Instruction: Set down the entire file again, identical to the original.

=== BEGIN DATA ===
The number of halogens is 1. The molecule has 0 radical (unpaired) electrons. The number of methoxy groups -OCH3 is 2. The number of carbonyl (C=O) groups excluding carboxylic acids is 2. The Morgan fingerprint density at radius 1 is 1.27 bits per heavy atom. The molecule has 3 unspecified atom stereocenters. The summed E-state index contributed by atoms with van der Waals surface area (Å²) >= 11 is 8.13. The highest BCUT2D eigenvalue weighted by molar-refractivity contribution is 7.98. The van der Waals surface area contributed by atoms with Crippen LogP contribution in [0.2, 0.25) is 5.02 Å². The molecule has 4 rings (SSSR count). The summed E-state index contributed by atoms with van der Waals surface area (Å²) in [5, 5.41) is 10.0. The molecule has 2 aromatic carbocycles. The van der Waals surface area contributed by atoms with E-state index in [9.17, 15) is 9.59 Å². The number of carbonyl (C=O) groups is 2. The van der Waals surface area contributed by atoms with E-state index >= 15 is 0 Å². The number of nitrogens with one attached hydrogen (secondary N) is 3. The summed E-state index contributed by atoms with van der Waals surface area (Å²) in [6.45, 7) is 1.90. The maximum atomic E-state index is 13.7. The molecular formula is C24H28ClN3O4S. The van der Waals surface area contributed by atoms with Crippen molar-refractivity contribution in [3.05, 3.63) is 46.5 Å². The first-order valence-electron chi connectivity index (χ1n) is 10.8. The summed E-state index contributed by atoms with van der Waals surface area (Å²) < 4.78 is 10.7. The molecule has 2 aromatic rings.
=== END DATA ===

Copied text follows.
The number of halogens is 1. The molecule has 0 radical (unpaired) electrons. The number of methoxy groups -OCH3 is 2. The number of carbonyl (C=O) groups excluding carboxylic acids is 2. The Morgan fingerprint density at radius 1 is 1.27 bits per heavy atom. The molecule has 3 unspecified atom stereocenters. The summed E-state index contributed by atoms with van der Waals surface area (Å²) >= 11 is 8.13. The highest BCUT2D eigenvalue weighted by molar-refractivity contribution is 7.98. The van der Waals surface area contributed by atoms with Crippen LogP contribution in [0.2, 0.25) is 5.02 Å². The molecule has 4 rings (SSSR count). The summed E-state index contributed by atoms with van der Waals surface area (Å²) in [5, 5.41) is 10.0. The molecule has 2 aromatic carbocycles. The van der Waals surface area contributed by atoms with E-state index in [9.17, 15) is 9.59 Å². The number of carbonyl (C=O) groups is 2. The van der Waals surface area contributed by atoms with E-state index >= 15 is 0 Å². The number of nitrogens with one attached hydrogen (secondary N) is 3. The summed E-state index contributed by atoms with van der Waals surface area (Å²) in [6.45, 7) is 1.90. The maximum atomic E-state index is 13.7. The molecular formula is C24H28ClN3O4S. The van der Waals surface area contributed by atoms with Crippen molar-refractivity contribution in [3.05, 3.63) is 46.5 Å². The first-order valence-electron chi connectivity index (χ1n) is 10.8. The summed E-state index contributed by atoms with van der Waals surface area (Å²) < 4.78 is 10.7. The molecule has 2 aromatic rings.